I am a first timer with my roto auction ($260) cap draft tomorrow. It is a 5x5, mixed league with 23 total players (14/9 split). If there is one thing I should remember when assembling my team, what do the experts here at Baseball Cafe recommend? I am looking for all the help I can get. Gracias.
IMO, and in a nutshell, the best way to approach a draft is to have an idea of what you want your team to look like, then scrap it all and take the best players available at the time of your picks. you can round out your roster in the latter rounds. Also there are only three our four pitchers that belong on the same level of the top 15 or 20 hitters.
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i've been in a $260 5x5 mixed auction league for 6 years.
by cap, do you mean just for the draft? or do players hold thier prices all season and you can never go over 260 (meaning you might have to cut players or make trades to pick up FAs)?
i'll assume its just for the draft, but just checking.
anywho, have you played any kind of fantasy baseball before? and do you know the guys youre drafting with? both of these are important questions.
some might suggest drafting heavy hitting, but if you truly are a newbie, i wouldnt. id suggest you try for a more balanced team.
the ability to scout cheap pitchers is definitely improved upon with experience. last year i spent $220 on hitting and $40 on pitching but i would never have tried that 5 years ago.
my first word of advice, unless youve seen the results of a previous draft in this league...no matter who the first player brought up for auction is.... dont bid him up or purchase him. (unless its one of the top 5 players for under $25) unless the guys are being brought up in the same order as theyd be drafted in an s-draft, id sit back as long as possible to make sure i had a feel for the drafting prices. (plus, this goes along with the strategy of bringing money out early)
early in the draft i would bring out as many stars at scarce positions that you know you don't want to make other teams spend money.
later on, bring up any of the "hot" or "sleeper" picks you dont believe in to make people pay for them, just in case you are wrong.
make sure to bring up 1 or 2 players you DO want in the middle of the draft just to keep them honest.
if the auction draft is in-person, its all about the poker face. u have to figure out which guys they want and which guys theyre bidding up. and make sure they cant read you as easily.
some people will tell you to not have any guy u MUST have. or that you should not pay for position scarcity. both of these are false and only started when people were paying 50 for the 3rd best catcher. dont be afraid to spend a few extra bucks on someone you think will break out. and you will almost have to spend a few extra bucks on any 2b,ss, 3b, c. (to the extent that most catchers are worth NOTHING and u have to pay a few bucks for even the bottom of the barrel). just dont overdo it. the key phrase is A FEW BUCKS MORE.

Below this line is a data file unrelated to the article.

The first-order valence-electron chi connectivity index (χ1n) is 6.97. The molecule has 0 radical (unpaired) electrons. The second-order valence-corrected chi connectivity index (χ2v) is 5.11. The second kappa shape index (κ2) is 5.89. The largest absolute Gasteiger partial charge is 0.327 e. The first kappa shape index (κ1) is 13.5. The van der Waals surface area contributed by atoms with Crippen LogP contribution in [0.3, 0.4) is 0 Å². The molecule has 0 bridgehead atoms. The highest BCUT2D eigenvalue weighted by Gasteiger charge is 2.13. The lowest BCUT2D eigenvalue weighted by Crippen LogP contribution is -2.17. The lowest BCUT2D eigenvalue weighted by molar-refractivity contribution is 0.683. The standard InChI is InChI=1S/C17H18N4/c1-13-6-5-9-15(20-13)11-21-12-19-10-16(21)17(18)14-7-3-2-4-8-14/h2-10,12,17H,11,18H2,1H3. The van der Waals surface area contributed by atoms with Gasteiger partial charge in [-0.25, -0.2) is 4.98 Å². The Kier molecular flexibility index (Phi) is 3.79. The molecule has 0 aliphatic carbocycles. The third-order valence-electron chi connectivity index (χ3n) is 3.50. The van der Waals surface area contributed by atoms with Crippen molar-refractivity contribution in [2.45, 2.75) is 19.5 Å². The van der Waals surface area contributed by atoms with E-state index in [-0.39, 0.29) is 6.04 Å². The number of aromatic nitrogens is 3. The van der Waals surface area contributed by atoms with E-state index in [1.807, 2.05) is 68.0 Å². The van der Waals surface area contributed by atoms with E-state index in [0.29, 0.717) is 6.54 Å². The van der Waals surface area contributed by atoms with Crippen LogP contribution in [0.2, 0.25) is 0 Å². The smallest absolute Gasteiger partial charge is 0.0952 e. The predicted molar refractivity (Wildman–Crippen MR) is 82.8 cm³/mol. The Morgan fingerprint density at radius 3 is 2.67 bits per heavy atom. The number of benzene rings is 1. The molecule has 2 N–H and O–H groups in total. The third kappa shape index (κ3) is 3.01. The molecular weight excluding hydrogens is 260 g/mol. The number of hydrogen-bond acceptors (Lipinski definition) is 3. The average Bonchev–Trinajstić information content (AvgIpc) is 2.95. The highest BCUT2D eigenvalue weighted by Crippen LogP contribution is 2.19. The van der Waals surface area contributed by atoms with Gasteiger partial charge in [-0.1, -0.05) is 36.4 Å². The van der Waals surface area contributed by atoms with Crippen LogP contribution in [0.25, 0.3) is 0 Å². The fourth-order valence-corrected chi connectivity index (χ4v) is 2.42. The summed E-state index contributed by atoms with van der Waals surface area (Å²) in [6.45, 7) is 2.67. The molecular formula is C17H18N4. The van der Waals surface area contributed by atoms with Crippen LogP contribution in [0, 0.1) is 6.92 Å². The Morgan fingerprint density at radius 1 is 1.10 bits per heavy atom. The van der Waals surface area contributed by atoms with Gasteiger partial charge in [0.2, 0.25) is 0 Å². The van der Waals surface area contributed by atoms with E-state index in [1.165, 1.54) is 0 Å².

there are certain strange things about every draft. in my league, we have somehow managed to completely devalue closers. this started in 2000, continued in 2001. someone paid 27 for rivera early in 2002, then the rest of the closers went under 12. the poor sap who got stuck with rivera at 27 had 15-20 dollars left then the rest of us to build a team.
also make sure u keep your own full list of teams so you know which teams filled which positions and how much money they have remaining. this can help to judge who people are looking to take, and how much they are willing to spend.
as for how much you spend on hitting and how much on pitching. it matters how many teams are in the league and how the other people like to draft and which you think you are a better scout of.
my league is only 10 teams. so not only would most say their is quality pitching, but also quality ofs and 1b all around too. there has been a definite trend towards the prices of starters going way up as people want to make sure they have a stud staff.
the other thing i love to do, that a lot of people on this board still dont seem to like is draft 5 category hitters. if a guy can go 20-20 i want him on my team. this hurts you in trading (cant trade steals for homers if all your steals guys are homers guys too ) but helps you to suceed straight out of the draft.
sorry that this post was so disorganized, but good luck anyway
markbuehrlestinks wrote:some might suggest drafting heavy hitting, but if you truly are a newbie, i wouldnt. id suggest you try for a more balanced team. the ability to scout cheap pitchers is definitely improved upon with experience. last year i spent $220 on hitting and $40 on pitching but i would never have tried that 5 years ago.
the other thing i love to do, that a lot of people on this board still dont seem to like is draft 5 category hitters. if a guy can go 20-20 i want him on my team.
The whole post was excellent but these are two points that were worth reminding. I will never spend on pitching. 2 studs and a closer is about it. the rest i can always find later off the wire, but you must have the time to study and know what you are looking for.
As far as 5 category players. it is a must to have as many as possible. there is an abundance of them in the OF and a few at 2B/SS
The 'game" is 5x5 and if one player can help you in all five he will be of more value than two players that help in three. Tat is why Vlad should be the number one pick in every draft. The Best RJ can do is four categories.
The draft "winner" is usually the guy who got the most value.
Spent 260.00 but team is valued at 360.00 (i.e. predraft rankings)
This person has a headstart on the league but the idea is to win the game. The season is 6 more months longs. your homework has only begun.